I think there’s no doubt that earth is less attractive than water. Earth dirties, water cleans. When they mix, as they often do in the UK in the form of soggy clay (or mud) they create a mixture that is both unwelcome yet somehow honest and humbling. Plant life springs forth from soil, and for many of us it is soil that will receive our bodies when we die. The poems in Empires of Clay have been described as “earthy, erotic” by Steve Ely and I completely agree. Of course I love the poems about motherhood (they appeared in Becky’s debut pamphlet, Echolocation, which my press published) but what really struck me about this collection was how skilled Becky is in writing about how we experience our memories and what it is that we do (or not do) with them. Her poems ‘Forgotten Well’ and ‘Stray Rein in January’ particularly impressed on me. Her writing really does have a haunting quality to it.

 

I remember that and approaching the bridge –

the fearsome echo

of something I couldn’t fathom

 

 

reverberated in my bones like…

There was snow?

Yes, I recall the thaw of someone else’s

footprints as I stumbled back.

A train, Karen said and we watch it flash

towards the future, trailing its echo

 

From ‘Stray Rein in January’

 

 

Deadly, Delicate by Kate Garrett (Picaroon Poetry)

deadly-delicate-by-kate-garrett

This slim pamphlet, like Angela Readman’s The Book of Tides, also contains narratives of water, but the life of the outsider (pirates, specifically) is the main theme. These poems are, as the title suggests, both delicate and deadly; on rereading they reveal a precise yet subtle crafting, but what I particularly enjoy about Kate’s poems are how she manages to get whole stories into the poems. This really is remarkable, considering the brevity of the form. (I also happen to currently be doing my own research about female pirates for a story, so this has provided me with much inspiration.)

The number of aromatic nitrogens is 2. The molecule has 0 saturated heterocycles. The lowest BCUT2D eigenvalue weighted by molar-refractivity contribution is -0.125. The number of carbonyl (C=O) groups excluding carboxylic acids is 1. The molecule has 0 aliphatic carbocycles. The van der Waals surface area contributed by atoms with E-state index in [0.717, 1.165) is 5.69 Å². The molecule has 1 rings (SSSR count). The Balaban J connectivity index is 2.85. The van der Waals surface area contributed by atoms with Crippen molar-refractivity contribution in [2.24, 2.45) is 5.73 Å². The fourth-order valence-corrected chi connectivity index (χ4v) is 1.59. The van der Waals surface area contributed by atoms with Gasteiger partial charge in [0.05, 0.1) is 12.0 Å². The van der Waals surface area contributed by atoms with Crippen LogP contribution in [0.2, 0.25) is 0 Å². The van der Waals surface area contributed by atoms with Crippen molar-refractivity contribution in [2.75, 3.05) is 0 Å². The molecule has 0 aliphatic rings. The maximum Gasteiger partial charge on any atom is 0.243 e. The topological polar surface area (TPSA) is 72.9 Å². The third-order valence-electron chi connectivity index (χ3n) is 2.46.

Now she wakes: deadly, delicate.

She presses her lips to my

breasts – once, twice – my hands smooth

her hips, and we love once more.

But I lose her each time

to breeches, boots and ship.

 

From ‘Crack Jenny’s Teacup’

 

Earthworks, by Jacqueline Gabbitas (Stonewood Press)

Earthworks by Jacqueline Gabbitas

 

First up, I have to say that I am a huge fan of Stonewood Press, and the Stonewood Press thumbprints series. Martin Parker’s wonderful design and illustrations always perfectly set off the words within. And what words! In Earthworks, there is the quiet power and timelessness of hills, wood and stone. What struck me about these poems is how much love they contain – for fields and animals, rocks and earth, words and connections between humans. I have returned to this collection often.

 

But pain is a measure, living a delay:

These hills, they promise nothing for sure.

See? How the skies drag blue over grey.

And always the centre is flint, is clay.

 

From ‘High Hills’

 

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Poetry is often seen as inaccessible, unreadable, dry. But I believe that much poetry today is vibrant and accessible, and that some of the best work is coming out of the indie press scene. Slim pamphlets are a lovely “way in” to poetry world; a larger collection is probably for someone with more time and energy to invest in the reading of poems. I won’t lie – poetry collections take me a long time to finish because I read only a few poems at a time so that I can absorb them properly, but a slim pamphlet – time-wise – feels very manageable. All the collections above are beautifully presented and, overall, enriching and satisfying. I highly recommend them, and if anyone knows of any collections to do with fire or air, please let me know. They may well provide a good counterpoint to this post!